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Blood Bowl 2 Is Beautiful, Brutal And Improved

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I’d forgotten how much I enjoyed Blood Bowl [official site] until I got my hands on a preview build of the sequel to Cyanide’s digital version. The concept is immediately appealing to me – a violent sport in the Warhammer Fantasy universe – and each match is a condensed tactical battle, short enough to burn through in a short lunchbreak but capable of plugging into a long-term season or tournament format. But does this sequel make the most of the robust ruleset and does it improve on the flaws of the previous attempt? Yes. Sort of. Mostly.

The few hours I’ve spent with Blood Bowl 2 have involved a bunch of matches against the AI, to familiarise myself with the eight races included, and a few forays into the online mode. I’ve learned that as much as love Skaven, they don’t suit my playstyle at all, and that I am not as smart a coach as I thought I was. And I can’t even blame a troublesome headset for my troubles, as I normally would when failing so dramatically in an online game.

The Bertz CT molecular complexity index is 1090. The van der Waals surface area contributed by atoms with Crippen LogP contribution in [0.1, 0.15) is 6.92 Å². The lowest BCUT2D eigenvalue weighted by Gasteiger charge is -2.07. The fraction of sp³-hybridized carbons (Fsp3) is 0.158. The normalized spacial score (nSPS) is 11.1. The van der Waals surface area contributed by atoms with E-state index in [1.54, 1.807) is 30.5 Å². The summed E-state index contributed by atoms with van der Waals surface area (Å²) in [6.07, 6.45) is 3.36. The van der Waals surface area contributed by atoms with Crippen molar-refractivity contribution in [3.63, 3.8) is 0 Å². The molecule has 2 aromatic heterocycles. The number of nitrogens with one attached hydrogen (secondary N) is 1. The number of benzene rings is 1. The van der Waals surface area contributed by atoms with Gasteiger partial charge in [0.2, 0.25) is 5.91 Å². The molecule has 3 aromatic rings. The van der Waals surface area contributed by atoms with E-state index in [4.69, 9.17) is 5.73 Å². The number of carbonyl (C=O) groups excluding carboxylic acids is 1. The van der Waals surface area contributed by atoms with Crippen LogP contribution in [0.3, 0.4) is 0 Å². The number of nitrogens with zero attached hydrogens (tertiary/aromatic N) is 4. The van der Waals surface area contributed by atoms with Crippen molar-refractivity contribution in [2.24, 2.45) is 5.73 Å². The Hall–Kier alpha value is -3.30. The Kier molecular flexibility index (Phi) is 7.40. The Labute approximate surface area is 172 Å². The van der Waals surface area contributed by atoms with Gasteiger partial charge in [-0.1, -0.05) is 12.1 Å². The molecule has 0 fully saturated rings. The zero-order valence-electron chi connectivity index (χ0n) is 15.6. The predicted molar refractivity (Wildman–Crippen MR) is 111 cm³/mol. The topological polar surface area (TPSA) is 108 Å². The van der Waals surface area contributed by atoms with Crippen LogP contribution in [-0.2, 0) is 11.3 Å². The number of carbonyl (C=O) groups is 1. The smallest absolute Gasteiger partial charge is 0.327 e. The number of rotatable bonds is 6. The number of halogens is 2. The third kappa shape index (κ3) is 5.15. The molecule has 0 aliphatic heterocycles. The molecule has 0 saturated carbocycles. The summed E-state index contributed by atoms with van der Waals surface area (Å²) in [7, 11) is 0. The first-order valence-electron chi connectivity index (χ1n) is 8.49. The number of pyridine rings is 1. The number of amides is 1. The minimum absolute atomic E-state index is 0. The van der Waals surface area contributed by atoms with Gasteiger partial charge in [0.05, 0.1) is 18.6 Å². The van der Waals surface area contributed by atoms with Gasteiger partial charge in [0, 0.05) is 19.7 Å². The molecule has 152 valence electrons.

Before getting into the nitty-gritty of the specific tactics for each race, which is the heart of the game, I need to clear up a misconception that I unwittingly nourished a couple of weeks ago. The current beta for those who’ve preordered provides access to four races and the initial relase will contain an additional four. I’ve been playing with all eight of the launch races – that’s Humans, Skaven, Orcs, Dwarves, High Elves, Dark Elves, Chaos and Bretonnia.

However, preorder customers can also choose an extra race, either Lizardmen or Wood Elves. I thought these races were exclusive to preorders but they will be available as DLC after release, at exactly the same time they’re given to those who preordered. It’s a free piece of DLC rather than an exclusive.

That’s important because it’d be a damn shame if any races were unavailable. Each of the eight available has a distinct set of tactics so that playing with High Elves, for example, is a completely differnet proposition to playing with Orcs. They look beautiful as well, with stadiums and players alike far more detailed and colourful than those in the previous game.

The graphical flourishes are important not only because they help to give character to individual players and stadiums, but in providing an easy read of strengths and weaknesses. Even with a human team, the difference between a Catcher encased in padded armour and a rough and ready Blitzer is obvious at a glance. That one of the blitzers in my West Hammers team has an enormous moustache while another has an eyepatch and bandana is also pleasing, although I’d like to see even more variation.